Here’s what’s going to happen, and it does not make me happy to forecast doom and gloom. The Democrats haven’t done away with the filibuster because they still hold out a quaint hope for bipartisanship, and because they can’t get a majority within their own party. They’re being blocked at every turn by the so called “moderates.” They dithered their time away in fruitless talks with that absolutely useless Joe Manchin and a result won’t get any meaningful legislation done by the midterms. They will have failed to deliver on what they promised.
I know so many people who think I’m over reacting. They take for granted that democracy has always been there and assume it always will be. But democracy is only a very recent experiment in the context of human history. It is a delicate and fragile enterprise. And we never did get it quite right, never really achieved full equality and real equity. We came as close as any society has ever come. But we fell short. And now, I fear, we will never achieve it.
Our only hope at this point is for everyone to vote this November. Never forget these words:
Four score and seven years ago our fathers brought forth on this continent, a new nation, conceived in Liberty, and dedicated to the proposition that all men are created equal.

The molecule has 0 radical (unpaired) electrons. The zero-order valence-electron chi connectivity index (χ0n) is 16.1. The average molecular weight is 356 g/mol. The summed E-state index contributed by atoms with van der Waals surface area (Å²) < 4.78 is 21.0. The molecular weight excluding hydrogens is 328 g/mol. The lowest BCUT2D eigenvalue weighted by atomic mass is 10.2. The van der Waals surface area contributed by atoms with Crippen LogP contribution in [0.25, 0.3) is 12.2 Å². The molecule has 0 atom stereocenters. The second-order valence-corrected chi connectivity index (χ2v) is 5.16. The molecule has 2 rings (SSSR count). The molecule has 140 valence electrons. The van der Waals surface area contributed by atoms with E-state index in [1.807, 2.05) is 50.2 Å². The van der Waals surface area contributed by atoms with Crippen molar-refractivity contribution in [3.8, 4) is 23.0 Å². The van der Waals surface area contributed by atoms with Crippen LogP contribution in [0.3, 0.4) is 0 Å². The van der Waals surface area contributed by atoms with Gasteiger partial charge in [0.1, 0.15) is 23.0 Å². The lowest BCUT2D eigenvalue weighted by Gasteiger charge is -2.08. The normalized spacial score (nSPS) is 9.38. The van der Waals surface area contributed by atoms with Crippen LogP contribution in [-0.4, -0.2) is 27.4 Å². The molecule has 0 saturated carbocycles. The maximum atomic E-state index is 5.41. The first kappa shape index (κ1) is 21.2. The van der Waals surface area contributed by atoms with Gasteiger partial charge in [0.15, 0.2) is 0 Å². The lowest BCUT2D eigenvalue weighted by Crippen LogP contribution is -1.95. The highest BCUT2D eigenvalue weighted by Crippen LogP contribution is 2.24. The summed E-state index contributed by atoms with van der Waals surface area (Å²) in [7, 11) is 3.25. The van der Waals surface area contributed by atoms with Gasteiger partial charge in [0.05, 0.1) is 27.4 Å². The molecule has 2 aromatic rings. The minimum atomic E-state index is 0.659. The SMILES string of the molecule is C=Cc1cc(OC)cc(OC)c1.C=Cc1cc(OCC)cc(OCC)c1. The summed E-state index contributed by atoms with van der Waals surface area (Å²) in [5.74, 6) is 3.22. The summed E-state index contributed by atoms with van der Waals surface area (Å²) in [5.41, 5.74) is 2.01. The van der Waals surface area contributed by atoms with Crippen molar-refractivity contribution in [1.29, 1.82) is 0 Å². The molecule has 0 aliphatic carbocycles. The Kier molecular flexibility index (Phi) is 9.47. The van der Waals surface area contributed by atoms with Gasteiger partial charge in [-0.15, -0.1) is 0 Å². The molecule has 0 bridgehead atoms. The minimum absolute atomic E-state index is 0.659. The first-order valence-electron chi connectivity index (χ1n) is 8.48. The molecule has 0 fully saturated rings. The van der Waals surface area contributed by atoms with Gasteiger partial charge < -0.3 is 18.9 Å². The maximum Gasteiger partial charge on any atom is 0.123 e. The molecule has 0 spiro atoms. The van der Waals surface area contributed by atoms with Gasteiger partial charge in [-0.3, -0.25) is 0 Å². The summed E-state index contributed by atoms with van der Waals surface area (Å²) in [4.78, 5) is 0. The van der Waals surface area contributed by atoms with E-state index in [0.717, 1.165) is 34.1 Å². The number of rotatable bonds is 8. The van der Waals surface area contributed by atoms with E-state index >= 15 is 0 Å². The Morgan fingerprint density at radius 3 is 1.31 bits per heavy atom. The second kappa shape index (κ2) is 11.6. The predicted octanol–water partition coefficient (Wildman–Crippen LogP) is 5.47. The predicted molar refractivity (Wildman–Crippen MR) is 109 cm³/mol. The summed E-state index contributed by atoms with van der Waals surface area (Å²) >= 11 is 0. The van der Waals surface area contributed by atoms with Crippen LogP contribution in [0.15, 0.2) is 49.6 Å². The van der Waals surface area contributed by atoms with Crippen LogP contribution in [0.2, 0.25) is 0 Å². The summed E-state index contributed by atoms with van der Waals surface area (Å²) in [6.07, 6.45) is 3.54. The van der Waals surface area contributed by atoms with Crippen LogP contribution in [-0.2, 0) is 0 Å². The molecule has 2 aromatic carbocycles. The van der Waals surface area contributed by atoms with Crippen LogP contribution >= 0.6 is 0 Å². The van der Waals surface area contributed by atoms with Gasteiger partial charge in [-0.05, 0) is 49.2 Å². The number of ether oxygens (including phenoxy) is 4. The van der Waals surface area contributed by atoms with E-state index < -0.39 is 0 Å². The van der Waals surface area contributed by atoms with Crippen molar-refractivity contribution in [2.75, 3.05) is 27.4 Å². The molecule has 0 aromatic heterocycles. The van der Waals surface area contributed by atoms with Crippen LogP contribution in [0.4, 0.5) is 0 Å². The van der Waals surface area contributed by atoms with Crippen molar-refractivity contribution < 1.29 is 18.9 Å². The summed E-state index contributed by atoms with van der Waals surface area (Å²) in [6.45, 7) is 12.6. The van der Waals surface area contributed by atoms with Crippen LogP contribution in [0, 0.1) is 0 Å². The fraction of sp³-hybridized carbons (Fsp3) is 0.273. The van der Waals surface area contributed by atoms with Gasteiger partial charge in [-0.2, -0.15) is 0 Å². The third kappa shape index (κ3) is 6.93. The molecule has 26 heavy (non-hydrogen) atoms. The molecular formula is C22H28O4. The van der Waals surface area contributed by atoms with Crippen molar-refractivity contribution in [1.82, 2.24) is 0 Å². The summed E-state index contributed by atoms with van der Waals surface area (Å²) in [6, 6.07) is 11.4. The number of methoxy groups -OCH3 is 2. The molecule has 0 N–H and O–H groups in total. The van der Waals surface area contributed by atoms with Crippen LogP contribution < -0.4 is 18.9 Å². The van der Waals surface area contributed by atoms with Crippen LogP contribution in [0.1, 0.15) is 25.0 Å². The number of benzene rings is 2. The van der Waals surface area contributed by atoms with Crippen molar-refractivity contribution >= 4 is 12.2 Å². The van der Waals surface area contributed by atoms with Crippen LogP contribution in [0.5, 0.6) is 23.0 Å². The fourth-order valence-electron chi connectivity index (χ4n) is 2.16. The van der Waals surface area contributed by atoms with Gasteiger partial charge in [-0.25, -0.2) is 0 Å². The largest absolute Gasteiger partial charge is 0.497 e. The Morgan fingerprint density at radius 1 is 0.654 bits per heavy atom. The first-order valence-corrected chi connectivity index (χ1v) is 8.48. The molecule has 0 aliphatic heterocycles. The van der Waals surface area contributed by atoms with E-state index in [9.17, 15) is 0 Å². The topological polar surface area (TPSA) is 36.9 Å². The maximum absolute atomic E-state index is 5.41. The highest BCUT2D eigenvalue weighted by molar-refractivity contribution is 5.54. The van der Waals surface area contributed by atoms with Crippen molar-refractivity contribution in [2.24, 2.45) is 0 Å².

Now we are engaged in a great civil war, testing whether that nation, or any nation so conceived and so dedicated, can long endure. We are met on a great battle-field of that war. We have come to dedicate a portion of that field, as a final resting place for those who here gave their lives that that nation might live. It is altogether fitting and proper that we should do this.
But, in a larger sense, we can not dedicate — we can not consecrate — we can not hallow — this ground. The brave men, living and dead, who struggled here, have consecrated it, far above our poor power to add or detract. The world will little note, nor long remember what we say here, but it can never forget what they did here. It is for us the living, rather, to be dedicated here to the unfinished work which they who fought here have thus far so nobly advanced. It is rather for us to be here dedicated to the great task remaining before us — that from these honored dead we take increased devotion to that cause for which they gave the last full measure of devotion — that we here highly resolve that these dead shall not have died in vain — that this nation, under God, shall have a new birth of freedom — and that government of the people, by the people, for the people, shall not perish from the earth.
November 19, 1863